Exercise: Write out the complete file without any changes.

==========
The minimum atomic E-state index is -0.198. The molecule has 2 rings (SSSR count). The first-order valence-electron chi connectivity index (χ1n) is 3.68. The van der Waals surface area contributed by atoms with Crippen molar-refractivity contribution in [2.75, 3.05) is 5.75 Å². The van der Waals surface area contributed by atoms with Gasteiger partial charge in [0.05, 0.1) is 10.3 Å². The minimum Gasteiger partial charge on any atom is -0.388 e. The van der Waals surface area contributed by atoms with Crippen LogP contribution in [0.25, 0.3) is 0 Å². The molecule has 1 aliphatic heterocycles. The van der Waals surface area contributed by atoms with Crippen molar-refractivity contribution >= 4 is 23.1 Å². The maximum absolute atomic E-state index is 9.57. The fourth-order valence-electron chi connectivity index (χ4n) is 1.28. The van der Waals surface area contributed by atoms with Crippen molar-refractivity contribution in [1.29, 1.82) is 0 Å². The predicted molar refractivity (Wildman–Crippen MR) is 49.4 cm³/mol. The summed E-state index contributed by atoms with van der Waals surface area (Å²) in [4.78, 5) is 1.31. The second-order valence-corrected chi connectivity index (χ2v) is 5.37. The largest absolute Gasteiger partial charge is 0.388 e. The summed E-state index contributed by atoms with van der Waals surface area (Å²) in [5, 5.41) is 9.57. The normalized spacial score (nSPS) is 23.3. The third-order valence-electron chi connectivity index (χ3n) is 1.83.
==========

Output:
The minimum atomic E-state index is -0.198. The molecule has 2 rings (SSSR count). The first-order valence-electron chi connectivity index (χ1n) is 3.68. The van der Waals surface area contributed by atoms with Crippen molar-refractivity contribution in [2.75, 3.05) is 5.75 Å². The van der Waals surface area contributed by atoms with Gasteiger partial charge in [0.05, 0.1) is 10.3 Å². The minimum Gasteiger partial charge on any atom is -0.388 e. The van der Waals surface area contributed by atoms with Crippen LogP contribution in [0.25, 0.3) is 0 Å². The molecule has 1 aliphatic heterocycles. The van der Waals surface area contributed by atoms with Crippen molar-refractivity contribution >= 4 is 23.1 Å². The maximum absolute atomic E-state index is 9.57. The fourth-order valence-electron chi connectivity index (χ4n) is 1.28. The van der Waals surface area contributed by atoms with Crippen molar-refractivity contribution in [1.29, 1.82) is 0 Å². The predicted molar refractivity (Wildman–Crippen MR) is 49.4 cm³/mol. The summed E-state index contributed by atoms with van der Waals surface area (Å²) in [4.78, 5) is 1.31. The second-order valence-corrected chi connectivity index (χ2v) is 5.37. The largest absolute Gasteiger partial charge is 0.388 e. The summed E-state index contributed by atoms with van der Waals surface area (Å²) in [5, 5.41) is 9.57. The normalized spacial score (nSPS) is 23.3. The third-order valence-electron chi connectivity index (χ3n) is 1.83.